By Ellen Fike, Cowboy State Daily
A grizzly was bear captured and euthanized in Wapiti earlier this week after repeatedly breaking into a chicken coop.
This was the third time the bear has been captured by the Cody regional Game and Fish office. Dusty Lasseter, community coordinator for the Game and Fish Department’s “Bear Wise” program, explained that the first two times, it had been caught in a trap meant for another bear.
Lasseter said that the bear was in poor physical condition when captured on Tuesday, with officials noting that he had lost around 85 pounds and had a large wound on his back, possibly from another bear.
“We take in a lot of different factors when we decide to euthanize a bear,” Lasseter explained. “Obviously, we’re not going to tolerate a bear breaking into a building. But if a bear climbs into an apple tree, that’s a different story.”
After the bear was euthanized, its body was donated to the Buffalo Bill Center of the West. Lasseter noted that its beautiful winter coat and large size were among the reasons the bear was a great specimen for the museum.
Adult male bears have already come out of hibernation, but female bears and cubs are leaving hibernation around early May. Lasseter recommended for anyone living in bear country in Wyoming to secure their “attractants.”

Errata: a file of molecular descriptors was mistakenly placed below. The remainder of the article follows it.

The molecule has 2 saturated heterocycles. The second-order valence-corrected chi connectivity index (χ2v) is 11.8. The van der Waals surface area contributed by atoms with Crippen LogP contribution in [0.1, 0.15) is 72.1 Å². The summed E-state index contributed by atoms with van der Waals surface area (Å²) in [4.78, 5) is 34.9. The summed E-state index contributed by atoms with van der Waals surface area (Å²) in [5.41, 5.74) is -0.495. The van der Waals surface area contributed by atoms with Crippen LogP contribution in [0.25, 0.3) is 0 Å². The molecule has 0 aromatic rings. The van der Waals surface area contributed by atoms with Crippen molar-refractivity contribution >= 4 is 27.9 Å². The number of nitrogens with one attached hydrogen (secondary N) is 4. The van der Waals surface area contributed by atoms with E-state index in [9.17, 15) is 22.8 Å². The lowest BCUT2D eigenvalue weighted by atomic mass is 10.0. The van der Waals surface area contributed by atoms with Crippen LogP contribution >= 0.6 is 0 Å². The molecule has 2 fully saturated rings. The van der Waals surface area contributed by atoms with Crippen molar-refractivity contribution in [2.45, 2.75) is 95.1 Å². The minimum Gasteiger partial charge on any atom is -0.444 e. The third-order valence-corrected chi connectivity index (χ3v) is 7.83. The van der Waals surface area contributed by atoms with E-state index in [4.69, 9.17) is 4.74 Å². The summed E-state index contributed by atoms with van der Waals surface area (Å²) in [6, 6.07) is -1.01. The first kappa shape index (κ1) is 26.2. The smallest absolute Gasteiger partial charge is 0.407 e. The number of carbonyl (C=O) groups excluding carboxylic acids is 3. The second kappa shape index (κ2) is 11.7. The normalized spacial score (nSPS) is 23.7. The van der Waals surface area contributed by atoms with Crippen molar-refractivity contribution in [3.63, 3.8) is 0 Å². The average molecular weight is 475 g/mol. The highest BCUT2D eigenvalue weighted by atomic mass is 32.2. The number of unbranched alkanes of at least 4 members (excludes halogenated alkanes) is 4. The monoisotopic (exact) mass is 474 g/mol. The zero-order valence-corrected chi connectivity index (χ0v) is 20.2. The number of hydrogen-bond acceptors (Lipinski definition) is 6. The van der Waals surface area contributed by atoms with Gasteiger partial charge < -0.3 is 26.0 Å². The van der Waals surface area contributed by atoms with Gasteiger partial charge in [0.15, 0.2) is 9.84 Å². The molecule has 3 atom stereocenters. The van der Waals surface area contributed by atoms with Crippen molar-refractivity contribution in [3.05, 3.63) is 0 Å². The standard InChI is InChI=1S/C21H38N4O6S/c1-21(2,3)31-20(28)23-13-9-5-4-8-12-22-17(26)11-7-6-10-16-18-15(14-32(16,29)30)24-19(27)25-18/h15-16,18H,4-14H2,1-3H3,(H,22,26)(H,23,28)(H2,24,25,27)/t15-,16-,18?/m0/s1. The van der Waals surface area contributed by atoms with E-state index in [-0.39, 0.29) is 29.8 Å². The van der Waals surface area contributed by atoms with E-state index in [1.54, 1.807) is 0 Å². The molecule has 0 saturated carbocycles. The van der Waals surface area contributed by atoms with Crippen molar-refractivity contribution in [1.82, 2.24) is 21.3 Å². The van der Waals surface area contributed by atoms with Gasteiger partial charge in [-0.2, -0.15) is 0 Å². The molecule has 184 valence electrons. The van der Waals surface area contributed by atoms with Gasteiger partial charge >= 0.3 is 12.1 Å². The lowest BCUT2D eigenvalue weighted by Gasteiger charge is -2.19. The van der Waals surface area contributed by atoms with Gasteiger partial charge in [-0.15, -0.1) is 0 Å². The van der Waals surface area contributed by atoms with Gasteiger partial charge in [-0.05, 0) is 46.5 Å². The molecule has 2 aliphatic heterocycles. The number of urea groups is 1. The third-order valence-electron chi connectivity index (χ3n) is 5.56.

“You have to be really diligent about deterring bears from your house,” he said. “If you’re out hiking, you need to be prepared with bear spray and possibly a firearm. Don’t go alone. We’re predators, too, so a large group of people will be intimidating for a bear.”
Another grizzly in the area was far luckier last week despite attacking a man.
This bear surprised a antler hunter and while mauling the individual accidentally bit-down on his holstered can of bear spray.
The attack stopped, the man was able to get back to his ATV where he was airlifted to a Billings hospital, and the Game and Fish department announced there would likely not be any repercussions for the animal.
“Due to the circumstances involved a surprise encounter and the inability to identify the individual bear, Game and Fish does not plan to take management action at this time, and no area closures have been implemented,” the department said.